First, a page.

Thursday, March 10, 2022

Celebrating 50: Neil Young's fourth was a bountiful Harvest

The success of the half-century-old Harvest may have put the always-acerbic, eccentric and cantankerous Neil Young uncomfortably, as he puts it, “in the middle of the road.” But it also gave him the freedom to steer “for the ditch” to experiment in more esoteric styles such as electronica, swing, rockabilly, blues and jazz.

While Young has careened to and fro with these varied musical styles, so far out in left field that he was sued by his record company for not delivering commercially viable albums, Young is best-known for working in two distinct rock subgenres: crunching, electric grunge and acoustic folk, often with a country tinge.

It was on Harvest that Young excelled at his folk-rock tendencies, a masterpiece of an album that dominated 1972. It yielded a No. 1 single in "Heart Of Gold" and a No. 31 with "Old Man" while on its way to becoming the best-selling album of that year. Harvest went Gold, then Platinum, and later was ensconced in the Grammy Hall of Fame, in 2015.

By the time 1972 rolled around, Young had achieved star status through his work with Buffalo Springfield, the release of three well-received solo albums and as the fourth name in the supergroup whose name sounded like a law firm -- Crosby, Stills, Nash and Young. But fans familiar him were in for something of a surprise with Harvest. It was, with the exception of a couple of tunes, his mellowest piece of work up to that time. It was an organic collection of songs, several created spontaneously in the studio.

Yet there is a case to be made that the folk-rock vibe to this album -- Young played acoustic guitar, harmonica, piano and banjo -- was not altogether the intended outcome. Suffering from severe back pain, Young was physically unable to rock out with his black Gibson Les Paul. “I recorded most of Harvest in the (back) brace. That’s a lot of the reason it’s such a mellow album. I couldn’t physically play an electric guitar,” Young told Rolling Stone in 1975.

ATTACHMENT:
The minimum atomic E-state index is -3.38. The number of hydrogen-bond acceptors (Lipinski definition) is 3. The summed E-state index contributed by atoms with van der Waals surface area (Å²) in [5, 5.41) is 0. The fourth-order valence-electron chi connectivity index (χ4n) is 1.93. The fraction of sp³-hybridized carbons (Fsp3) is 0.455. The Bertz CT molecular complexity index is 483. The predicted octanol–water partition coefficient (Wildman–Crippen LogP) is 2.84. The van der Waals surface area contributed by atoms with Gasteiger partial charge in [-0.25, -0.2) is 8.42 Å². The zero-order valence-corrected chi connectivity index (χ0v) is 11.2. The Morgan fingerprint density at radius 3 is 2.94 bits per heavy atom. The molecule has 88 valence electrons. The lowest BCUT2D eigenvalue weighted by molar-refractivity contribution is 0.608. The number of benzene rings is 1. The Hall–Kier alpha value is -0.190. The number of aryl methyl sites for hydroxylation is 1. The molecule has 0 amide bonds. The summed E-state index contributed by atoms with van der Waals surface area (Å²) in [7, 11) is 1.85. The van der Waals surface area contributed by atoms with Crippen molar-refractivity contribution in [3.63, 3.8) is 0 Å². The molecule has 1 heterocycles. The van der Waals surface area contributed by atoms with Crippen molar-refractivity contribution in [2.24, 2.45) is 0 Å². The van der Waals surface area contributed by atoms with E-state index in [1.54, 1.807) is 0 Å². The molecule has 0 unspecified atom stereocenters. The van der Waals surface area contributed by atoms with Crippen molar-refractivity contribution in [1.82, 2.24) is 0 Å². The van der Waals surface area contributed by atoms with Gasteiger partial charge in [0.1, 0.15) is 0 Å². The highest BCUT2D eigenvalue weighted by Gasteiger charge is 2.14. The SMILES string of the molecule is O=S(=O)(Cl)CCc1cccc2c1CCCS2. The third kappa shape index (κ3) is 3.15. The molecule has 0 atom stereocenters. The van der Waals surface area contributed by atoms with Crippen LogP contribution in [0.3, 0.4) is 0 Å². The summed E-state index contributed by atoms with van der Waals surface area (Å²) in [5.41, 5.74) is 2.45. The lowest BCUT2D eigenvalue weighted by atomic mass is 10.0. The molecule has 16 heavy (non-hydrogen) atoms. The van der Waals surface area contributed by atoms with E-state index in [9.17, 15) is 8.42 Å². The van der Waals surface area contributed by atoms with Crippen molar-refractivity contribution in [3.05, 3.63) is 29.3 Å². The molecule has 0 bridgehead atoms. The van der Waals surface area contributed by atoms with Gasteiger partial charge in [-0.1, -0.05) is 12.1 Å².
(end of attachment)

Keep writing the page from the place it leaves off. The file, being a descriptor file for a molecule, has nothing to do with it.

The genesis of this album was in a series of songs Young had been performing at solo shows. In February 1971, Young was in Nashville for an appearance on The Johnny Cash Show. Producer Elliot Mazer gave Young a tour of the new Quadrafonic Sound Studio where Mazer was working, and Young decided to record there. He invited Linda Ronstadt and James Taylor, who were also appearing on the Johnny Cash show, to join him in the studio for backing vocals. Later recording sessions at Young’s California ranch included David Crosby, Stephen Stills and Graham Nash. Mazer recruited a crack team of studio musicians -- Ben Keith on steel guitar, Tim Drummond on bass and Kenny Buttrey on drums -- dubbed The Stray Gators by Young. The London Symphony Orchestra even got in on the act for a couple of songs.

Harvest, released on Feb. 1, 1972, is Young’s best-selling solo album. Initially greeted with some disdain by many critics, it was nonetheless a smash with the record-buying public. It was impossible not to hear "Heart of Gold" that year. A new appreciation for the album has developed over the decades, and it is now routinely featured on many greatest-album lists.

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